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Piers J. Sellers, Compton J. Tucker, G. James Collatz, Sietse O. Los, Christopher O. Justice, Donald A. Dazlich, and David A. Randall

Abstract

The global parameter fields used in the revised Simple Biosphere Model (SiB2) of Sellers et al. are reviewed. The most important innovation over the earlier SiB1 parameter set of Dorman and Sellers is the use of satellite data to specify the time-varying phonological properties of FPAR, leaf area index. and canopy greenness fraction. This was done by processing a monthly 1° by 1° normalized difference vegetation index (NDVI) dataset obtained farm Advanced Very High Resolution Radiometer red and near-infrared data. Corrections were applied to the source NDVI dataset to account for (i) obvious anomalies in the data time series, (ii) the effect of variations in solar zenith angle, (iii) data dropouts in cold regions where a temperature threshold procedure designed to screen for clouds also eliminated cold land surface points, and (iv) persistent cloud cover in the Tropics. An outline of the procedures for calculating the land surface parameters from the corrected NDVI dataset is given, and a brief description is provided of source material, mainly derived from in situ observations, that was used in addition to the NDVI data. The datasets summarized in this paper should he superior to prescriptions currently used in most land surface parameterizations in that the spatial and temporal dynamics of key land surface parameters, in particular those related to vegetation, are obtained directly from a consistent set of global-scale observations instead of being inferred from a variety of survey-based land-cover classifications.

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Armel Thibaut Kaptué Tchuenté, Jean-Louis Roujean, Agnès Bégué, Sietse O. Los, Aaron A. Boone, Jean-François Mahfouf, Dominique Carrer, and Badiane Daouda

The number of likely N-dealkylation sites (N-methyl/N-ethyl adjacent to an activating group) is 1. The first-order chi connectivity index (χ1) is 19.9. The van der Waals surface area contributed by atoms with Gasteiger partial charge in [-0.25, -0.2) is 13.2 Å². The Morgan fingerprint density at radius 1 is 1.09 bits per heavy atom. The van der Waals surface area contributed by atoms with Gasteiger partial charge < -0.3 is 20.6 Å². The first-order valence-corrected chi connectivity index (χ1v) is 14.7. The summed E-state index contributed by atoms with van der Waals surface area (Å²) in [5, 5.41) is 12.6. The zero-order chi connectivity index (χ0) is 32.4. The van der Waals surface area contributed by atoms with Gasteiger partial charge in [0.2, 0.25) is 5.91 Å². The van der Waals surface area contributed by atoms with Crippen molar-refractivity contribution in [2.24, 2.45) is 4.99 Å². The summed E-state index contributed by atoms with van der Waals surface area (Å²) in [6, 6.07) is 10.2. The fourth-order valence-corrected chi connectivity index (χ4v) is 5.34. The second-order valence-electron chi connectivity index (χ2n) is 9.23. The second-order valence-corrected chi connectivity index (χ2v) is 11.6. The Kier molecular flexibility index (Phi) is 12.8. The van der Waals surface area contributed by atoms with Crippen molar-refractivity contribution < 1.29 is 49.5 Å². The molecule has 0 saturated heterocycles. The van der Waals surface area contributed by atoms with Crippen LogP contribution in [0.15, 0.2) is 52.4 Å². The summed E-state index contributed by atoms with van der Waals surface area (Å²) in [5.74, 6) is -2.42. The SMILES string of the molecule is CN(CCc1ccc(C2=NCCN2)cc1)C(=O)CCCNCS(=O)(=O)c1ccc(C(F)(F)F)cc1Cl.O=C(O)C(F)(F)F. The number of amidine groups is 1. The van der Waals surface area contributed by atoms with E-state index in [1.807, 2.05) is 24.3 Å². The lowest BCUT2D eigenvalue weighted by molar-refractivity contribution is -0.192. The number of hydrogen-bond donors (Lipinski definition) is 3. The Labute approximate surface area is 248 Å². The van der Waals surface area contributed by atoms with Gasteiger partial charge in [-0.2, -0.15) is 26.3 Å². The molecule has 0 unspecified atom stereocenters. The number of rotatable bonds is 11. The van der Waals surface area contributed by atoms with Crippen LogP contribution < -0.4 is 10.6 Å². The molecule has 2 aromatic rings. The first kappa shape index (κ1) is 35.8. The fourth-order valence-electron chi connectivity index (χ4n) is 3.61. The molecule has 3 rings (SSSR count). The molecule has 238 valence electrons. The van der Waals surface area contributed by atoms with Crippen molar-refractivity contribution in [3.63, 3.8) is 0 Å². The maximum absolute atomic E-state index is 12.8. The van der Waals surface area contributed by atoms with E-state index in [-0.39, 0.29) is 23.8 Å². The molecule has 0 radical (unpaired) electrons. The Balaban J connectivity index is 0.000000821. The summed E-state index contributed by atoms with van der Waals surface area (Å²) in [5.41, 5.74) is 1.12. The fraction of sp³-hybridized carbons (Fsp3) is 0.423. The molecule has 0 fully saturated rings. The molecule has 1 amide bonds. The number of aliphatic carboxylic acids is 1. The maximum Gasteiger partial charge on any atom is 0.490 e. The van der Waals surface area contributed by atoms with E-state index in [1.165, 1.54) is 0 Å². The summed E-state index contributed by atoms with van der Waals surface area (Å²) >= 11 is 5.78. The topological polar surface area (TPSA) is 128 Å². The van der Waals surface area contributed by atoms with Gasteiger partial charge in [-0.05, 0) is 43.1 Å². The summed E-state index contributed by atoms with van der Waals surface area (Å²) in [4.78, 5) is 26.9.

Abstract

Information related to land surface is immensely important to global change science. For example, land surface changes can alter regional climate through its effects on fluxes of water, energy, and carbon. In the past decades, data sources and methodologies for characterizing land surface heterogeneity (e.g., land cover, leaf area index, fractional vegetation cover, bare soil, and vegetation albedos) from remote sensing have evolved rapidly. The double ECOCLIMAP database—constituted of a land cover map and land surface variables and derived from Advanced Very High Resolution Radiometer (AVHRR) observations acquired between April 1992 and March 1993—was developed to support investigations that require information related to spatiotemporal dynamics of land surface. Here is the description of ECOCLIMAP-II: a new characterization of the land surface heterogeneity based on the latest generation of sensors, which represents an update of the ECOCLIMAP-I database over Africa. Owing to the many features of the Moderate Resolution Imaging Spectroradiometer (MODIS) sensors (more accurate in spatial resolution and spectral information compared to the AVHRR sensor), a variety of methods have been developed for an extended period of 8 yr (2000–07) to strengthen consistency between land surface variables as required by the meteorological and ecological communities. The relative accuracy (or performance) quality of ECOCLIMAP-II was assessed (i.e., by comparison with other global datasets). Results illustrate a substantial refinement; for instance, the fractional vegetation cover resulting in a root-mean-square error of 34% instead of 64% in comparison with the original version of ECOCLIMAP.